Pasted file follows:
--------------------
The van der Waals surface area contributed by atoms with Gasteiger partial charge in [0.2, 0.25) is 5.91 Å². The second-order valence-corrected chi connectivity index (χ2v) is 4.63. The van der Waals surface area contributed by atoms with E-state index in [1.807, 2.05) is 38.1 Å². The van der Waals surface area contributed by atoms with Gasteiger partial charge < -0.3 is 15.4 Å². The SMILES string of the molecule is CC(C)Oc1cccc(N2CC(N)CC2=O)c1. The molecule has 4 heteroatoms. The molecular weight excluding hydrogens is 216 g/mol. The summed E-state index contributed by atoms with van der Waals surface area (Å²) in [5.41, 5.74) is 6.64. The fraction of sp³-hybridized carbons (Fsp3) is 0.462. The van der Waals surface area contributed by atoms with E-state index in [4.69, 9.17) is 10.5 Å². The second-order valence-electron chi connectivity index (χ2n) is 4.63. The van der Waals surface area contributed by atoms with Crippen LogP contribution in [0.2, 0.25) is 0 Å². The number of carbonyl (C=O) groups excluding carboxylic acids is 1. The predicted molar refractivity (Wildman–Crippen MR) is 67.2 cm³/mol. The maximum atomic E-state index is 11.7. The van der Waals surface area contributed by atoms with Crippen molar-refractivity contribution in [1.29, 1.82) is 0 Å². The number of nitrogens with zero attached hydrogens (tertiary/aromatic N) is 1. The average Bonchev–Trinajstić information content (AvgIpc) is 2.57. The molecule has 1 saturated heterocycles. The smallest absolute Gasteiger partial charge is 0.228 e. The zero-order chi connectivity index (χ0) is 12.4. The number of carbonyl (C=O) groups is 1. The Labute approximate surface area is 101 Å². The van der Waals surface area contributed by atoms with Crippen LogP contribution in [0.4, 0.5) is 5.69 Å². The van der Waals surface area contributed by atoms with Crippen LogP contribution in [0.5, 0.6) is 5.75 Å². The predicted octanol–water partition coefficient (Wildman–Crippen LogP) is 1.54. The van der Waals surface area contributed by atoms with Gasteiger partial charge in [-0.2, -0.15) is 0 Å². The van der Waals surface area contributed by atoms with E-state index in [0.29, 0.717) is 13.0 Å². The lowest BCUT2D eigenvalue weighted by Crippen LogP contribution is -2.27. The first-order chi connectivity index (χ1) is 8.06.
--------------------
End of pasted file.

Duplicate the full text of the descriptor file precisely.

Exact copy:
The van der Waals surface area contributed by atoms with Gasteiger partial charge in [0.2, 0.25) is 5.91 Å². The second-order valence-corrected chi connectivity index (χ2v) is 4.63. The van der Waals surface area contributed by atoms with E-state index in [1.807, 2.05) is 38.1 Å². The van der Waals surface area contributed by atoms with Gasteiger partial charge < -0.3 is 15.4 Å². The SMILES string of the molecule is CC(C)Oc1cccc(N2CC(N)CC2=O)c1. The molecule has 4 heteroatoms. The molecular weight excluding hydrogens is 216 g/mol. The summed E-state index contributed by atoms with van der Waals surface area (Å²) in [5.41, 5.74) is 6.64. The fraction of sp³-hybridized carbons (Fsp3) is 0.462. The van der Waals surface area contributed by atoms with E-state index in [4.69, 9.17) is 10.5 Å². The second-order valence-electron chi connectivity index (χ2n) is 4.63. The van der Waals surface area contributed by atoms with Crippen LogP contribution in [0.2, 0.25) is 0 Å². The number of carbonyl (C=O) groups excluding carboxylic acids is 1. The predicted molar refractivity (Wildman–Crippen MR) is 67.2 cm³/mol. The maximum atomic E-state index is 11.7. The van der Waals surface area contributed by atoms with Crippen molar-refractivity contribution in [1.29, 1.82) is 0 Å². The number of nitrogens with zero attached hydrogens (tertiary/aromatic N) is 1. The average Bonchev–Trinajstić information content (AvgIpc) is 2.57. The molecule has 1 saturated heterocycles. The smallest absolute Gasteiger partial charge is 0.228 e. The zero-order chi connectivity index (χ0) is 12.4. The number of carbonyl (C=O) groups is 1. The Labute approximate surface area is 101 Å². The van der Waals surface area contributed by atoms with Crippen LogP contribution in [0.4, 0.5) is 5.69 Å². The van der Waals surface area contributed by atoms with Crippen LogP contribution in [0.5, 0.6) is 5.75 Å². The predicted octanol–water partition coefficient (Wildman–Crippen LogP) is 1.54. The van der Waals surface area contributed by atoms with Gasteiger partial charge in [-0.2, -0.15) is 0 Å². The van der Waals surface area contributed by atoms with E-state index in [0.29, 0.717) is 13.0 Å². The lowest BCUT2D eigenvalue weighted by Crippen LogP contribution is -2.27. The first-order chi connectivity index (χ1) is 8.06.